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Whitehall Civil Service Shakeup, Could Turn Heads Of Civil Service Into 'Courtiers'

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David Cameron's shake-up of the top jobs in the civil service
David Cameron's shake-up of the top jobs in the civil service "may not be sustainable" and risks reducing Whitehall's most senior mandarins to the status of "political courtiers"

David Cameron's shake-up of the top jobs in the civil service "may not be sustainable" and risks reducing Whitehall's most senior mandarins to the status of "political courtiers", a cross-party committee of MPs has warned.

The commons public administration committee warned that splitting the roles of cabinet secretary and head of the home civil service "could lead to weaker leadership and disperse power at a critical time of change in government".

Four former cabinet secretaries have expressed "deep reservations" about the changes, said the committee, in a newly-published report which called for a review of the new structure within six months.

The report recommended the appointment of a full-time head of the civil service, who should also be permanent secretary of the cabinet office and should attend cabinet regularly and have the ear of the prime minister.

When Sir Gus O'Donnell retired as Whitehall's most senior official at the end of last year, the prime minister appointed Sir Jeremy Heywood as his successor as cabinet secretary - effectively the top civil servant at 10 Downing Street.

But, in a significant shake-up of responsibilities, Cameron gave Sir Gus's former job as head of the home civil service to Sir Bob Kerslake, who also retained his role as top civil servant at the department of communities and local government (DCLG). Meanwhile, Sir Gus's old post of permanent secretary at the cabinet office went to Ian Watmore.

Cameron told MPs in November that the changes would "modernise" the way government worked, adding: "I absolutely feel this is the right thing to do."

But today's report raised concerns that Sir Bob may be left with "unequal status" to Sir Jeremy and limited access to the prime minister.

And the MPs said they doubted that Sir Bob would be able to fulfil his duties as Head of the Home Civil Service in the two days a week allotted to the role, while running the DCLG in the other three.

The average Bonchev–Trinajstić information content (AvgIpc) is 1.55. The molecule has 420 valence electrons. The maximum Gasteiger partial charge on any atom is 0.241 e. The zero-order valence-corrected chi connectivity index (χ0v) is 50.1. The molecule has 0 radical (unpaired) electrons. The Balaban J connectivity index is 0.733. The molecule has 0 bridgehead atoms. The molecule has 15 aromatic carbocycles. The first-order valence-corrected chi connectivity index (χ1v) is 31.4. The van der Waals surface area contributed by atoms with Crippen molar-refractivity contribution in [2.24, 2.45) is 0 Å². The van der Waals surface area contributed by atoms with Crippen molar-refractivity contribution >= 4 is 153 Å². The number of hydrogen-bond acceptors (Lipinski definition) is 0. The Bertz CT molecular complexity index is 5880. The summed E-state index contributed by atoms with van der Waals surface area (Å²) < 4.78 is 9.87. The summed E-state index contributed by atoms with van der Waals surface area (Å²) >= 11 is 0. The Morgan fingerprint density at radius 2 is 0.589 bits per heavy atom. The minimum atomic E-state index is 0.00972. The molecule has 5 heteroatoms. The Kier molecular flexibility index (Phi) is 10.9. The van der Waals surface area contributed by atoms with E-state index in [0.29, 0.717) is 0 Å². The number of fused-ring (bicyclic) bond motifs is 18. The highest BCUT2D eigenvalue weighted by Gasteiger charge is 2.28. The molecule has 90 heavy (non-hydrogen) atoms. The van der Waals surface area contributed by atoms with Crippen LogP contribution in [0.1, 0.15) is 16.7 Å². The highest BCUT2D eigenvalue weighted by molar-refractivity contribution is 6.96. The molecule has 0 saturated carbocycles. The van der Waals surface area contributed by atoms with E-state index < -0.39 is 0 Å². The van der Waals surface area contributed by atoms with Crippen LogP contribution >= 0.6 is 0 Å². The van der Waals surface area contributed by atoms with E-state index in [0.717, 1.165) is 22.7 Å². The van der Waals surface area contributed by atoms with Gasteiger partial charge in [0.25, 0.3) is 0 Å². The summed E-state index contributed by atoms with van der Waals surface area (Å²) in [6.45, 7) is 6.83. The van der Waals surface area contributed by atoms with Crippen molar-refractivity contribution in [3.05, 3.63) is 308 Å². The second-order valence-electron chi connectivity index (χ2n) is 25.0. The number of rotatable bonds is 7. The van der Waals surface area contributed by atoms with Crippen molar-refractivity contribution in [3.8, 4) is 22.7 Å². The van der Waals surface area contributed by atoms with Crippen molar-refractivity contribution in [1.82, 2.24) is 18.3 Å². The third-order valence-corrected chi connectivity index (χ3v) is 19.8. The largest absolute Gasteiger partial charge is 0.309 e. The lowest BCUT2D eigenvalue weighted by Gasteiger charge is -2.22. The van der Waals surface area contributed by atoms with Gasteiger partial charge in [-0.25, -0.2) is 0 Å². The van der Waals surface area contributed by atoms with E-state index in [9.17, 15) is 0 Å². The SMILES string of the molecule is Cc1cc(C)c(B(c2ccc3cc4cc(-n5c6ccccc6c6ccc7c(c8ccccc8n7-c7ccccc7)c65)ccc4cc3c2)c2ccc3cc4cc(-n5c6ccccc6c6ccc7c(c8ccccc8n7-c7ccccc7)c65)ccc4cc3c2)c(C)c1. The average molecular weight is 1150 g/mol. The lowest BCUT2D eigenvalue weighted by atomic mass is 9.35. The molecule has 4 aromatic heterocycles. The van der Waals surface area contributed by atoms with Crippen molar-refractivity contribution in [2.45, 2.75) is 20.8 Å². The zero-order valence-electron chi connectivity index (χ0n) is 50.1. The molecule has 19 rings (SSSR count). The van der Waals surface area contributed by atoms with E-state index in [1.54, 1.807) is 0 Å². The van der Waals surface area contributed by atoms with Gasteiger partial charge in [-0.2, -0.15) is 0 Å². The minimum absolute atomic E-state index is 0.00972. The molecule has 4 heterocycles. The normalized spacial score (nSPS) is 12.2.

The posts of cabinet secretary and head of the civil service were combined in the early 1980s, and a former holder of the positions Lord Wilson described the decision to reverse the merger as "a brave step into the past". Experience from the past suggested it would be "extremely hard to work".

Another former cabinet secretary Lord Turnbull told the committee the move was "a step backwards", recalling the "unhappy" experience of civil service heads before 1983 who found that the job left them "typecast as the shop steward of the mandarinate".

The committee said: "We are concerned that this could lead to weaker leadership and disperse power at a critical time of change in government.

"The civil service needs to have clear and effective leadership and a strong reforming head to make the necessary changes.

"We are disturbed that all four surviving former cabinet secretaries have expressed deep reservations.

"We therefore believe it would be right for the government to monitor these changes and review their effectiveness in due course."

Committee chairman Bernard Jenkin, the Conservative MP for Harwich and North Essex, said: "A prime minister is entitled to reorganise the top of the civil service as he thinks best suits the nature of his administration and the challenges it faces, but civil servants are not merely servants of ministers.

"There must be no impression that the most senior civil servants are becoming political courtiers. They play a vital role in our national life.

"Nor is this the time to divide or dilute civil service leadership. The head of the civil service cannot be reduced to cutting ribbons at job centres on Friday afternoons.

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